Ketanji Brown Jackson's confirmation hearing: Day 3
By Tierney Sneed, Maureen Chowdhury, Dan Berman, Melissa Macaya and Mike Hayes, CNN
Updated 11:18 a.m. ET, March 24, 2022
8:07 p.m. ET, March 23, 2022
Judiciary Committee to vote on Jackson nomination on April 4
From CNN's Lauren Fox and Manu Raju
The Senate Judiciary Committee will vote on Judge Ketanji Brown Jackson's Supreme Court nomination on Monday, April 4.
The panel will first consider the nomination on Monday, March 28. But that meeting will not include a vote because the minority party can ask to hold the vote over until the next meeting.
Senate Democratic leaders have said they hope to have a vote confirming Jackson before their Easter recess.
One of the tools Republicans have to stall the nomination: Boycott the committee vote on April 4 to deny a quorum and stall the nomination in committee.
But Sen. Chuck Grassley, the ranking Republican, told CNN tonight that is not in the cards.
"I haven't had one discussion with one Republican on that subject. And I get paid to do my job and that's part of my job and I intend to earn my money," Grassley said.
Also, Judiciary Chairman Dick Durbin, leaving the FBI background check meeting on Jackson, told CNN there were "no" red flags raised.
8:48 p.m. ET, March 23, 2022
Jackson to young people: "I would tell them to persevere"
From CNN's Maureen Chowdhury
Ketanji Brown Jackson reflected on her own journey to becoming a judge when Democratic Sen. Alex Padilla asked her, on behalf of young people in the country, "What do you say to some of them who may doubt that they can one day achieve the same great heights that you have."
Jackson discussed how she tries to speak to young people often and then reflected on the adversity she faced to get to where she is.
"I appreciate the opportunity to speak to young people. I appreciate it very much. I do it a lot for the reasons that you have articulated," she said. "I hope to inspire people to try to follow this path because I love this country, because I love the law, because I think it is important that we all invest in our future. And the young people are and so I want them to know that they can do and be anything."
Jackson spoke about her experience of first visiting Harvard University with her high school debate coach and then eventually attending the school. She said she was not familiar with the school or its culture initially, since she came from a vastly different background than most of her peers at the time.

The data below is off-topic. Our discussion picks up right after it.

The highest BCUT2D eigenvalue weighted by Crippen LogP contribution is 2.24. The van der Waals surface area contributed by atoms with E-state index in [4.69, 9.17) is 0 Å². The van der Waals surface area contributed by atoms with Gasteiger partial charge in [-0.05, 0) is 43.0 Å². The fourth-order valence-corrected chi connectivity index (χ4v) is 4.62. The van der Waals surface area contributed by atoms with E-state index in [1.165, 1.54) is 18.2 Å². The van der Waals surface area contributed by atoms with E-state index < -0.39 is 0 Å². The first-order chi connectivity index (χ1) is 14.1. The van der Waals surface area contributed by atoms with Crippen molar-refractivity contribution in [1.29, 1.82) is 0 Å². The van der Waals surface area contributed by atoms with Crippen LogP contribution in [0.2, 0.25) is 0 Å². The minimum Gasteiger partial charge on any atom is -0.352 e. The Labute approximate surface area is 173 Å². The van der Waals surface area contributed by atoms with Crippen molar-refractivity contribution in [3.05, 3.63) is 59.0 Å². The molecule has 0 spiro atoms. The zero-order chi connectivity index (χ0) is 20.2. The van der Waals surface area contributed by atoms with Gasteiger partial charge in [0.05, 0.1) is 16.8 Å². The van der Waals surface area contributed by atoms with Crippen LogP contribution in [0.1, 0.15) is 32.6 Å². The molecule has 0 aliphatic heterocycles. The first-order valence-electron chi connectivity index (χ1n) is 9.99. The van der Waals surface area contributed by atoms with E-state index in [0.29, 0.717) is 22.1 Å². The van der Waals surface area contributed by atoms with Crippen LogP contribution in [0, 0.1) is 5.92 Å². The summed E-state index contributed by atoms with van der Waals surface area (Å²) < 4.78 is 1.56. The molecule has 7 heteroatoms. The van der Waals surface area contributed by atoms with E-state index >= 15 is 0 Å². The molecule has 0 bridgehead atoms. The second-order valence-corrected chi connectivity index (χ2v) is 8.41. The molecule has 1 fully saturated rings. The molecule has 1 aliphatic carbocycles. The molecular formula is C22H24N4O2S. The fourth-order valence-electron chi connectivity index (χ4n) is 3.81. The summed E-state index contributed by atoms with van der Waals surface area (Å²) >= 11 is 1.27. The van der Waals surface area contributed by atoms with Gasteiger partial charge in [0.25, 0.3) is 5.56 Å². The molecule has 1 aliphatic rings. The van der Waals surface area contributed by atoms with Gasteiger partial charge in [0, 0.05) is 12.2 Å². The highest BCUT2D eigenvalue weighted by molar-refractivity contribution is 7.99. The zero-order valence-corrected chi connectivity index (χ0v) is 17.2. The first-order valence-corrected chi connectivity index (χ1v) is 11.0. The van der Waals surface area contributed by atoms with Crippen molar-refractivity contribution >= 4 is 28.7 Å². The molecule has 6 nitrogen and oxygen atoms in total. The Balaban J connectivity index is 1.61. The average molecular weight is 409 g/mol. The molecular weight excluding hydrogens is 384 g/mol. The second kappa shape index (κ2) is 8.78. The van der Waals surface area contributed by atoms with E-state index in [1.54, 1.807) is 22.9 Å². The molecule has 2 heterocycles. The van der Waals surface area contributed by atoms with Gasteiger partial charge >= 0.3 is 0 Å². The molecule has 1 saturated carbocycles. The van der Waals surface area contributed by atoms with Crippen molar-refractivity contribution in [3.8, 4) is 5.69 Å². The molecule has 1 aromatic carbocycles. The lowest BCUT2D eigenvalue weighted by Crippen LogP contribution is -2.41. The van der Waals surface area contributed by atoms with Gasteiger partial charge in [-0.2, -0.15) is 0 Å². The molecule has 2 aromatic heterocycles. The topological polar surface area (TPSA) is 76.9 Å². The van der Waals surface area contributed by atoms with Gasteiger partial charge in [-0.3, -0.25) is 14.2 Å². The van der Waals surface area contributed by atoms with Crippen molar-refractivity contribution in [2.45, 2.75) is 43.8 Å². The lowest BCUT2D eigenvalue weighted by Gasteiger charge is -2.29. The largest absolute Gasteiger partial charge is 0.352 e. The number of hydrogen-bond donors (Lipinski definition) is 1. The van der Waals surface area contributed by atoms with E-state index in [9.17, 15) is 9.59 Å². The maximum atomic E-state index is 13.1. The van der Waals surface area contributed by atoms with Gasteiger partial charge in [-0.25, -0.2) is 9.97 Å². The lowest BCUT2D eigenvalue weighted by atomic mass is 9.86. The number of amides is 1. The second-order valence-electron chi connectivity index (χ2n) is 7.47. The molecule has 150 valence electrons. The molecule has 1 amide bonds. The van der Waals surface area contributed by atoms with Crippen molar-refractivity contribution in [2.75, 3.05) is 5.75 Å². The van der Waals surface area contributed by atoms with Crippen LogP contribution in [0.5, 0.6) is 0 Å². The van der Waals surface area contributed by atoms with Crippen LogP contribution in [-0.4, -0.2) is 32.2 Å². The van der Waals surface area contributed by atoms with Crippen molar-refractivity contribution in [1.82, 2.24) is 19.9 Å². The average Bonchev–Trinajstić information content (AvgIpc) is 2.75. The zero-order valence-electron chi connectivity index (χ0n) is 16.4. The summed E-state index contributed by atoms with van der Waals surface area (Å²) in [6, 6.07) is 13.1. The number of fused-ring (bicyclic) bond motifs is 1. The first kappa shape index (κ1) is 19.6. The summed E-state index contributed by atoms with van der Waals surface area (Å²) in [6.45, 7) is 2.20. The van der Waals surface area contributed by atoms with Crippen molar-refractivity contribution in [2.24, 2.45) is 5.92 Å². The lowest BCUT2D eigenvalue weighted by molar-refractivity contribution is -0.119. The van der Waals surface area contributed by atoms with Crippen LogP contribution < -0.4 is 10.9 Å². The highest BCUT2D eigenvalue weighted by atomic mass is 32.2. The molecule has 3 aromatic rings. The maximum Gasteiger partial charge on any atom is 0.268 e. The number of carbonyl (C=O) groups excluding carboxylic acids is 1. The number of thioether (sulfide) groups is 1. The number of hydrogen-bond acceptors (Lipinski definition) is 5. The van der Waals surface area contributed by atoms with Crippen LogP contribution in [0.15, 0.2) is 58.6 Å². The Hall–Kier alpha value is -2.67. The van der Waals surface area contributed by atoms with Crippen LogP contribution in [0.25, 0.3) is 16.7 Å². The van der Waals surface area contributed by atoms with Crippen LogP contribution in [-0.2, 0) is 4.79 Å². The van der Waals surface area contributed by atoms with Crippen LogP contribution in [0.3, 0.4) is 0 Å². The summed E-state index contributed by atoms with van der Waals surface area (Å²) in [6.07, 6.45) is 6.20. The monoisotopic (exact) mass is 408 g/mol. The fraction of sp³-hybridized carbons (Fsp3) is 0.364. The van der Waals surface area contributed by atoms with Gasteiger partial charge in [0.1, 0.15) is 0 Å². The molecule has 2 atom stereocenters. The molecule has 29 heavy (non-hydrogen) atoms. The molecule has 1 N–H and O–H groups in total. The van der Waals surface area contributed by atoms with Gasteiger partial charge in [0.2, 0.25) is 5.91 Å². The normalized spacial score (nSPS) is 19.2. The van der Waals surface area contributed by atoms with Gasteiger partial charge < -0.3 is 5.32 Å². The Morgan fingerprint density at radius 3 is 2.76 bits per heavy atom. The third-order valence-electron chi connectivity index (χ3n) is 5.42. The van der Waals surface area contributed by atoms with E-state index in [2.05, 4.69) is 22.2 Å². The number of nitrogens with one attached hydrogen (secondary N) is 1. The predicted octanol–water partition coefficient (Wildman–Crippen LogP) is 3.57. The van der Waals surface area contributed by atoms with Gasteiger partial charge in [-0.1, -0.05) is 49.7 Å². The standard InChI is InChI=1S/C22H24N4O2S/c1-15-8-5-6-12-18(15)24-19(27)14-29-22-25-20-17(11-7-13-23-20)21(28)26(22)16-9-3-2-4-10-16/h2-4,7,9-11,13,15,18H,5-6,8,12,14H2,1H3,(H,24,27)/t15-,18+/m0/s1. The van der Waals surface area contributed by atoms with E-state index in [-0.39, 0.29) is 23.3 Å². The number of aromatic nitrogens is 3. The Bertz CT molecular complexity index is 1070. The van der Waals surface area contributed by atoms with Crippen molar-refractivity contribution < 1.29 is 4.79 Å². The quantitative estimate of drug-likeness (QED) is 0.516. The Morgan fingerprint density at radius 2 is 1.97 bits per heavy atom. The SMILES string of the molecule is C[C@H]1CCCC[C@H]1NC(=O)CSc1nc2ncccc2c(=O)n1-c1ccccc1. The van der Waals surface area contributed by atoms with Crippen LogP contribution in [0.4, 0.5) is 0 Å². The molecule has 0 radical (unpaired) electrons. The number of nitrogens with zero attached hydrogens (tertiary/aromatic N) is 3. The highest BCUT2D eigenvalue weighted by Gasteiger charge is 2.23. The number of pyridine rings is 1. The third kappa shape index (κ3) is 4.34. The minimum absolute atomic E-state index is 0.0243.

"It was rough. It was different from anything I'd known there were lots of students there who were prep school kids, like my husband, who knew all about Harvard and that was not me," Jackson said.
She then mentioned how during her first semester she began to feel homesick and questioned if she belonged at the school, when a stranger gave her advice when she was walking through Harvard Yard.
"I was walking through the yard in the evening and a Black woman I did not know was passing me on the sidewalk and she looked at me and I guess she knew how I was feeling and she leaned over as we crossed and said 'Persevere,'" she said.
Jackson said that she would tell young Americans watching the hearing "to persevere."
At one point during his remarks, Booker became emotional, speaking to the historic nature of Jackson’s nomination to the Supreme Court. Jackson could be seen wiping away tears as Booker spoke about how powerful this moment was for the country in that she would be the first Black woman on the Supreme Court and then spoke of African Americans before her that have made history.
"You have earned this spot. You are worthy. You are a great American," he said.
Booker added, "You are my harbinger of hope. This country's getting better and better and better. And when that final vote happens, and you ascend onto the highest court in the land, I'm going to rejoice. And I'm going to tell you right now, the greatest country in the world, the United States of America, will be better because of you."
The committee took a 10 minute break after Booker concluded his remarks and Judge Jackson’s parents could be seen going up to hug the New Jersey Democrat.
Earlier, Booker praised Jackson's "extraordinary" demeanor in handling the questioning by certain senators with "grit and grace."
Booker called out GOP Sen. Josh Hawley specifically for his focus on a handful of child pornography cases Jackson handled.
"For now I want to discuss, discuss the claim by Sen. Josh Hawley that Judge Jackson is appallingly soft on child pornography offenders. This is the kicker here, the allegations appear meritless to the point of demagoguery. I got letters from leaders of victims rights groups, survivors of assault. All saying sort of the same thing with the National Review. Feel proud about yourself you brought together right and left in this, in this, in this calling out of people that will sit up here and try to pull out from cases and try to put themselves in a position where they're the defenders of our children, to a person who has children, to a person whose family goes out in streets and defends children. I mean, this is a new, new low," Booker said.